Is Musculoskeletal Pain Real?


I was recently perusing through Ted Talks when I found an absolute gem. ‘Why Things Hurt’ by Lorimer Moseley has not only given me clarity around pain, it’s also inspired me to work harder to help my clients regain control over their struggles. You see, pain is designed to be a protector, but things can go sour extremely quickly. If you don’t have the right knowledge and perspective on the subject, there’s a strong chance you’ll be suffering far more than you have to.

Without further ado, let’s take a deep dive into this masterful piece of communication by Dr. Moselely. While pain is absolutely real, we’re likely letting it rule our lives more than necessary. If your journey is anything like mine, the more you discover about this infamous stimulus, the more freedom you’ll have in knowing that it isn’t everything. Your very mindset and perspective on pain can spur on improved health outcomes, so never stop learning about it!



Why Things Hurt

Lorimer begins by taking us on a walk in the woods. He mentions an experience when he stepped on something sharp, quickly snapped his foot up for a moment, and then continued walking without thinking anything of it. What had happened? Well, his brain told him that he had walked on a stick because naturally, he was in a familiar forest environment and a similar stimulus had hit him on that part of his gait cycle a few months back.

It wasn’t until a few moments later that he completely lost consciousness. That ‘stick’ turned out to be an eastern brown snake, the 2nd most venomous snake in the entire world.

Now, it seems logical that Lorimer would be in extreme agony if he was bitten by a poisonous snake…but why wasn’t he? You see, the brain is the master evaluator for determining the danger of each stimulus we come across. In this particular scenario, nothing seemed out of place for Lorimer. It was another walk in the woods with nothing but a poke at his left foot. This stimulus was sent up to the thalamus, and then the brain scanned its many parts for relevant information. After referring to the frontal lobe and posterior parietal cortex, all memories similar to this one had been non-threatening, so the brain assumed this one to be safe as well. “Ah, it must’ve just been a stick,” it said.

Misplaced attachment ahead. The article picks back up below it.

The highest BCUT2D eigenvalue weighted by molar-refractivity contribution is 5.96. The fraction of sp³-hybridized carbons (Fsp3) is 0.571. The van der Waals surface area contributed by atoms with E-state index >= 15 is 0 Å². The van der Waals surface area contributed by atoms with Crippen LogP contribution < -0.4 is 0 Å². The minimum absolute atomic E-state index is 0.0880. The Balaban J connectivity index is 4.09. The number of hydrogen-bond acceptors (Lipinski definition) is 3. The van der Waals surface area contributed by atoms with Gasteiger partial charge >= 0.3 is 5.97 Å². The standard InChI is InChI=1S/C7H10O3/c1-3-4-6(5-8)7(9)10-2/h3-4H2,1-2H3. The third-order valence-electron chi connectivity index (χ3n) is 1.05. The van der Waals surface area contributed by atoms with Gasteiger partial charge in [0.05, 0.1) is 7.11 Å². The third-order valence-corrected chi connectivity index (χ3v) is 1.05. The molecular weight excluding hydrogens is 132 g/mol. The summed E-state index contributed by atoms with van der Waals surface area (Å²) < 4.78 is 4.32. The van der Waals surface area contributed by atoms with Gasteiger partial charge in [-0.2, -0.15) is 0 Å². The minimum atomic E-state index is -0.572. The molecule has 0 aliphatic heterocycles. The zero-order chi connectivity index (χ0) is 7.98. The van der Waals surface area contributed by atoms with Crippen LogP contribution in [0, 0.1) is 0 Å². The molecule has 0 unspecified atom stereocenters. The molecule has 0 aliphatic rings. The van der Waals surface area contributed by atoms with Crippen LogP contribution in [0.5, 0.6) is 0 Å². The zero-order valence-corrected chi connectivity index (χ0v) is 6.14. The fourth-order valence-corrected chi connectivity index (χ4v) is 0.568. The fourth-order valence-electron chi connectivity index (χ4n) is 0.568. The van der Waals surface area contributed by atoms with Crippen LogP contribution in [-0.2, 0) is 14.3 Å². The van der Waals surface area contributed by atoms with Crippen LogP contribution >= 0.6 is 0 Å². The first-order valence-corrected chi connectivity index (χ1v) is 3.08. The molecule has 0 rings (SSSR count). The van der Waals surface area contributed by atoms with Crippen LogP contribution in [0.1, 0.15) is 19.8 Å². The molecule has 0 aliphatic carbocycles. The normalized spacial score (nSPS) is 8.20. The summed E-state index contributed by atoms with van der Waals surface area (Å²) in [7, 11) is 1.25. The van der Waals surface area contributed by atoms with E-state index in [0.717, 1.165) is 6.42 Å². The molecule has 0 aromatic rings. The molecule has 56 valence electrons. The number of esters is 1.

Pain is nothing more than an illusion, at least part of the time.

Six months later, Lorimer is back in the forest and he feels a similar stimulus. This time, he screams out in agony for minutes on end. It’s only when his mate comes over that things take an interesting turn. The body was touched by a stick this time around, but the brain wasn’t ready to take another risk. It’s saying, “Last time you almost died, so I’m going to give you so much pain that you can do nothing else but try and protect yourself”.

“Pain isn’t just about the tissues of one’s body.” — Dr. Moseley

A groundbreaking perspective shift for me was when I realized that pain is simply an output from the brain, not a direct message from the ‘damaged tissues’. 100% of the time, pain is orchestrated by the brain and nothing else. While there are times when this output is protecting you from real danger, there are also circumstances when the memories and emotions you’re dealing with blow the stimulus way out of proportion.

Here are two more examples to bring this point home…

In one experiment, a cold piece of metal was placed on various subject’s hands. While it was resting, the volunteers are exposed to either a red or blue light. What group felt more discomfort? The one that was seeing red light because it is more naturally associated with pain and discomfort. This had nothing to do with the tissues and everything to do with the orchestration of the brain.